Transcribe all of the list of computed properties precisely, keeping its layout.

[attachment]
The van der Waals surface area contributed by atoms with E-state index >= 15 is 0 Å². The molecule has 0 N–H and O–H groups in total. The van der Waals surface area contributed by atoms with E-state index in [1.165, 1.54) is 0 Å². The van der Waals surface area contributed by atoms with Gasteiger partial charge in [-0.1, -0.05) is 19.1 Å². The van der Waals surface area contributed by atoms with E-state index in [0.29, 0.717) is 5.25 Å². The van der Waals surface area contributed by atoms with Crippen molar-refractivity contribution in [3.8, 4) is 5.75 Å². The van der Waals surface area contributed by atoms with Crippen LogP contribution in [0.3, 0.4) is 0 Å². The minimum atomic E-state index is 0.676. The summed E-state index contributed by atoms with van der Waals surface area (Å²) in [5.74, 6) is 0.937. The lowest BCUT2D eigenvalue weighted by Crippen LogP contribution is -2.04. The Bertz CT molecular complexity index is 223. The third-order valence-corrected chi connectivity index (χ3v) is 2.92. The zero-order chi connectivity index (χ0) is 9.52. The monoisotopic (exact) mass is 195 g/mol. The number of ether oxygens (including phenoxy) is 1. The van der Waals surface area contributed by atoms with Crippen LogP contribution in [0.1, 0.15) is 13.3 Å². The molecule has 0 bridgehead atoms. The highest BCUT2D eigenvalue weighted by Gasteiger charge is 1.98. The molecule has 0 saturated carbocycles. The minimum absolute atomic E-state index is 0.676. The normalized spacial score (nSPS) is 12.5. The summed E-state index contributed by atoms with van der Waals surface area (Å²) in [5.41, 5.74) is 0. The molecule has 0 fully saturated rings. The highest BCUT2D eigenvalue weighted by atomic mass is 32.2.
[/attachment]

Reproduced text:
The van der Waals surface area contributed by atoms with E-state index >= 15 is 0 Å². The molecule has 0 N–H and O–H groups in total. The van der Waals surface area contributed by atoms with E-state index in [1.165, 1.54) is 0 Å². The van der Waals surface area contributed by atoms with Gasteiger partial charge in [-0.1, -0.05) is 19.1 Å². The van der Waals surface area contributed by atoms with E-state index in [0.29, 0.717) is 5.25 Å². The van der Waals surface area contributed by atoms with Crippen molar-refractivity contribution in [3.8, 4) is 5.75 Å². The van der Waals surface area contributed by atoms with Crippen LogP contribution in [0.3, 0.4) is 0 Å². The minimum atomic E-state index is 0.676. The summed E-state index contributed by atoms with van der Waals surface area (Å²) in [5.74, 6) is 0.937. The lowest BCUT2D eigenvalue weighted by Crippen LogP contribution is -2.04. The Bertz CT molecular complexity index is 223. The third-order valence-corrected chi connectivity index (χ3v) is 2.92. The zero-order chi connectivity index (χ0) is 9.52. The monoisotopic (exact) mass is 195 g/mol. The number of ether oxygens (including phenoxy) is 1. The van der Waals surface area contributed by atoms with Crippen LogP contribution in [0.1, 0.15) is 13.3 Å². The molecule has 0 bridgehead atoms. The highest BCUT2D eigenvalue weighted by Gasteiger charge is 1.98. The molecule has 0 saturated carbocycles. The minimum absolute atomic E-state index is 0.676. The normalized spacial score (nSPS) is 12.5. The summed E-state index contributed by atoms with van der Waals surface area (Å²) in [5.41, 5.74) is 0. The molecule has 0 fully saturated rings. The highest BCUT2D eigenvalue weighted by atomic mass is 32.2.